How the Golden State Warriors and Cleveland Cavaliers build up to the NBA Finals on Twitter

June has finally made its way around in the calendar, and with it comes another NBA Finals series. After another 82-game season and a playoffs rife with pleasant surprises and agonizing defeats, we’ve reached a rather familiar end.

For the fourth straight year, the Cleveland Cavaliers and the Golden State Warriors have come face-to-face in the Finals. While their respective rosters have been tweaked over the past few years, it again comes down to LeBron James against a super team with four future Hall of Famers (Stephen Curry, Kevin Durant, Klay Thompson and Draymond Green).

Many fans are simply bored of this matchup by now, craving the idea of fresh faces in the penultimate series. They have a point. But the social teams of the Cavs and Warriors are doing their part to keep fan engagement alive.

There is a distinct meaning behind the Finals for both teams. This year represents a chance for Cleveland to win just the second title in their franchise history. Moreover, winning a trophy would be the ultimate persuasion for James to stay in Ohio— he can test free agency this offseason, and many believe he will do so if the heavily-favored Warriors win.

A great deal is on the line for Oakland-based Golden State, too. After their second season with former-MVP Kevin Durant, the Warriors face an opportunity to win their second-straight Finals and their third out of the last four years. Beating Cleveland would establish a dynasty that would exist in NBA lore for years.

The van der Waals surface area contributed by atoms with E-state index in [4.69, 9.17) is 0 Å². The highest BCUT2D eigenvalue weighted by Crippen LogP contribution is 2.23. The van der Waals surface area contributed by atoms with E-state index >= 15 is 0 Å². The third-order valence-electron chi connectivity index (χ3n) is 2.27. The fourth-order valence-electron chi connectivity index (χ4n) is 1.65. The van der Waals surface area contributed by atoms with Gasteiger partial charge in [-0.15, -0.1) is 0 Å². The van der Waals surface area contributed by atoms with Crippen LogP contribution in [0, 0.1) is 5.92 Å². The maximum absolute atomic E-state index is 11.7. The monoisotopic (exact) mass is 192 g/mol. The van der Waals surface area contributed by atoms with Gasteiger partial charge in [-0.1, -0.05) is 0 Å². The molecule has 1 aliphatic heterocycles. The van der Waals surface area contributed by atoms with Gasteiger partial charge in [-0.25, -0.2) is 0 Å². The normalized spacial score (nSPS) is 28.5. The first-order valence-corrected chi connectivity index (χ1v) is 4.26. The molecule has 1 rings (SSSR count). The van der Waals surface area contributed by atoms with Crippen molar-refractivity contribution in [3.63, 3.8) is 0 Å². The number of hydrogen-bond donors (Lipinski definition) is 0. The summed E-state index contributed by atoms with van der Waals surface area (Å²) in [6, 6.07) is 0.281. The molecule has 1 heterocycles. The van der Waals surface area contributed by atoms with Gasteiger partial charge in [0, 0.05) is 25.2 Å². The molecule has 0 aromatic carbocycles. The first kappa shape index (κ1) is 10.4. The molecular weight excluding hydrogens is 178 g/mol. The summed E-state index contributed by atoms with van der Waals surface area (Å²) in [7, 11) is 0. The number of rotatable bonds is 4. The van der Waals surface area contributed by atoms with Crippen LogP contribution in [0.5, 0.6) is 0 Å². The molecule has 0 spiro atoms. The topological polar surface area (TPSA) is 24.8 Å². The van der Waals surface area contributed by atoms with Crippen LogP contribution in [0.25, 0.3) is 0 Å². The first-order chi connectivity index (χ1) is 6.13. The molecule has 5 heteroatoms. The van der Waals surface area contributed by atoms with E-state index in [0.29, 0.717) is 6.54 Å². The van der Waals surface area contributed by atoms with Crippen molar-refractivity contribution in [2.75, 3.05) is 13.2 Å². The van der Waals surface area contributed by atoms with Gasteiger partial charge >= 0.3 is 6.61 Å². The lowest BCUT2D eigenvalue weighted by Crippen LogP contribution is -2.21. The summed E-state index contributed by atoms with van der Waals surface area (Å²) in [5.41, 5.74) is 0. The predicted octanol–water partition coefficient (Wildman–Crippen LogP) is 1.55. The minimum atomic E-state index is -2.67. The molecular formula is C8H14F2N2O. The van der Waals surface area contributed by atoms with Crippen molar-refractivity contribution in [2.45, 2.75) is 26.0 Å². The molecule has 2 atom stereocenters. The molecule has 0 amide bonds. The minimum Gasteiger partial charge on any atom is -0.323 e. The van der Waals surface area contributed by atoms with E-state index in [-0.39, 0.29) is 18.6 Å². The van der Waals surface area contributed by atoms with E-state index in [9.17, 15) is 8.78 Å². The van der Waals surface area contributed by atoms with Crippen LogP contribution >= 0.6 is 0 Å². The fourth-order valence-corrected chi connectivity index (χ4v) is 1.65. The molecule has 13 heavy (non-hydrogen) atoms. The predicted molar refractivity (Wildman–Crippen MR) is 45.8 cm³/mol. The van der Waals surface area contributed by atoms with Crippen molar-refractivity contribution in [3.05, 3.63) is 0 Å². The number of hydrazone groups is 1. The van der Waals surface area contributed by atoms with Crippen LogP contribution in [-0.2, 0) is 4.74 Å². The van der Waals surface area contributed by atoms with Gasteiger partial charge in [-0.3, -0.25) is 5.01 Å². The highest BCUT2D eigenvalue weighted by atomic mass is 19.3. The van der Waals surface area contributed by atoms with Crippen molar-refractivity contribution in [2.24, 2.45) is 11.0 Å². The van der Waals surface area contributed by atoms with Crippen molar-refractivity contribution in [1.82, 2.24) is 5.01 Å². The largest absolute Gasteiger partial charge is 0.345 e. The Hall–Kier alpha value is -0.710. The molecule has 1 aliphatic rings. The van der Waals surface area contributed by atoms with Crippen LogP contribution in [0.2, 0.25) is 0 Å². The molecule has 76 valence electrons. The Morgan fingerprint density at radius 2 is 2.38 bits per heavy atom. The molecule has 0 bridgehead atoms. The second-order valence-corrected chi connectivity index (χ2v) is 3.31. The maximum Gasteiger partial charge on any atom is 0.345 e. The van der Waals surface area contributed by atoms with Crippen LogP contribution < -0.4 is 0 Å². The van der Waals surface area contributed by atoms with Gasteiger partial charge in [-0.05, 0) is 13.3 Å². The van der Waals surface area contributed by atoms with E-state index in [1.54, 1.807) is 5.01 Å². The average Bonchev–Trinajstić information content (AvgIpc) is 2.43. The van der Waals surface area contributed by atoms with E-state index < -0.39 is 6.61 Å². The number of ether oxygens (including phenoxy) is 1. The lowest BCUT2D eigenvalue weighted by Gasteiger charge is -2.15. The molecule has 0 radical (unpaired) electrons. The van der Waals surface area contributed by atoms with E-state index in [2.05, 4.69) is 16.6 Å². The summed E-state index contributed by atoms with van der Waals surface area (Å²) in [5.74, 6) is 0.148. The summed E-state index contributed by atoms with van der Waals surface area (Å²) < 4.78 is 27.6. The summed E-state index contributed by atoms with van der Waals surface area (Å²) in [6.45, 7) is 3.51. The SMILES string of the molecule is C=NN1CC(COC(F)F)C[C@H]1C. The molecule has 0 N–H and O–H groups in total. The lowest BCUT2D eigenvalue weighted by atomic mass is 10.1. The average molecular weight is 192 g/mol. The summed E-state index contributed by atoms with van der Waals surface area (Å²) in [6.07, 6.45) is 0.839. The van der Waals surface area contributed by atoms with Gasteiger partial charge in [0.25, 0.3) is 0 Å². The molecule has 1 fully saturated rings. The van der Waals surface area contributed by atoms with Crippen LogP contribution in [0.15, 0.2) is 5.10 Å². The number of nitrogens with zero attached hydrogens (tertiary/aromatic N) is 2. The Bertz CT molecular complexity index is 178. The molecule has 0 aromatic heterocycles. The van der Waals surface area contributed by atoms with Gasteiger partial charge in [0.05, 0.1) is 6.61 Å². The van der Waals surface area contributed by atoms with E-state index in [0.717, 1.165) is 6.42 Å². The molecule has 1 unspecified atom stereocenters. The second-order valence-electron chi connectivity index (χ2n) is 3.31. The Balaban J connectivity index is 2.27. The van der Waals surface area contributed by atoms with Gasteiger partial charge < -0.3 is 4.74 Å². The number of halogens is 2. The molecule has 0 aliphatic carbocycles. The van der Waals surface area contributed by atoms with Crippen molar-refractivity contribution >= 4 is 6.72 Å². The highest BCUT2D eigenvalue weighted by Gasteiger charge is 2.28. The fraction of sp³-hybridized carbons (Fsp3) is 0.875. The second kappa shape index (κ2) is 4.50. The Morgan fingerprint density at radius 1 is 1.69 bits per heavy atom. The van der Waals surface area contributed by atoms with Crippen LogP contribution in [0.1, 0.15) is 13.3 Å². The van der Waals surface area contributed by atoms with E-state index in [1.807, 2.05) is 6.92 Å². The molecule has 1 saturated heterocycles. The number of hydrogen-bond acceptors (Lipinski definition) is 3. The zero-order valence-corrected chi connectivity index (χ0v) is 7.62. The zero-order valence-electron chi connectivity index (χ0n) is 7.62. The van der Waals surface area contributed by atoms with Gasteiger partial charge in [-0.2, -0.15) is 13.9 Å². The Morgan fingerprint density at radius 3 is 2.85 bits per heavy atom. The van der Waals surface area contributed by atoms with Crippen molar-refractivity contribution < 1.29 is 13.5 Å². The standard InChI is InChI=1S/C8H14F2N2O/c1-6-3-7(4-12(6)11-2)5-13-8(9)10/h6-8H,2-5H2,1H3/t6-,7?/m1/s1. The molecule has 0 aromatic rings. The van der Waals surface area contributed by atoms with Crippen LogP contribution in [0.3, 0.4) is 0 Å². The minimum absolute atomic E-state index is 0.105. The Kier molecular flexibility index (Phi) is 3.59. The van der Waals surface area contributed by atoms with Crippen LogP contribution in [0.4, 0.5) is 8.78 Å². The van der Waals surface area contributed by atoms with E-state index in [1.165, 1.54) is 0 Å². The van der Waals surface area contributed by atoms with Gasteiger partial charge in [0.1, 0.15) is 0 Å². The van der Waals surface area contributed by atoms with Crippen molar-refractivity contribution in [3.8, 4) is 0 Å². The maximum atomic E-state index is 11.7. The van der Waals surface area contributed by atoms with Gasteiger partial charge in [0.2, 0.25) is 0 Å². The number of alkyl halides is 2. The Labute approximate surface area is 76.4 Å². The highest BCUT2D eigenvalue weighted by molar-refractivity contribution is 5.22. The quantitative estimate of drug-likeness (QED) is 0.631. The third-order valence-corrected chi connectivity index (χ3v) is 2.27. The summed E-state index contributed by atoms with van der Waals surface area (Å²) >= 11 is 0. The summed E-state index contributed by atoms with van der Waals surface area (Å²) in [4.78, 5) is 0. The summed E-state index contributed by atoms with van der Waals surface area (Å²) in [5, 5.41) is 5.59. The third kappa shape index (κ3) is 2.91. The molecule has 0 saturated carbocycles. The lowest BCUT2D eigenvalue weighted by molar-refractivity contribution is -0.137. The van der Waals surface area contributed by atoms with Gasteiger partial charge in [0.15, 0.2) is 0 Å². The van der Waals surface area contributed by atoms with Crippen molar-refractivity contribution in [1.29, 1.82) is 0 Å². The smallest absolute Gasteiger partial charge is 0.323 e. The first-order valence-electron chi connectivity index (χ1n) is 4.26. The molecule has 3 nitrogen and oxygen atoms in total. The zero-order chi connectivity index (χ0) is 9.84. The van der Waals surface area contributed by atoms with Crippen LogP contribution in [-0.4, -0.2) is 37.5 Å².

After a neck-and-neck four quarters and overtime, Golden State escaped Game 1 with a 124-114 win despite a Finals career-high 51 points from LeBron. Steph Curry was typically on fire from beyond the arc, draining 5-11 three-pointers with a team-high 29 points.

Professional sports Twitter accounts serve other tasks than hyping up their fans and celebrating big wins with fun videos, though.

They’re also there to disseminate information, which Cleveland had to do following a bitter loss despite leading 106-104 with 32 seconds left in the fourth quarter. Post-game press conferences are crucial for the media, and players bare the responsibilities of talking to the press even after losing.

The Warriors were one of the most heavily favored Finals team in history, so for the Cavaliers to make it a game in bring it to overtime will undoubtedly draw fans back in. It appears the series may be more competitive than many thought.

It’s not mystery how much of a function hashtags provide on Twitter, and Cleveland (#WhateverItTakes) and Golden State (#DubNation) have used their own branded hashtags to reach wider audiences. Game two will not be played until Sunday night, but fans have plenty of reason to keep engaged until then.

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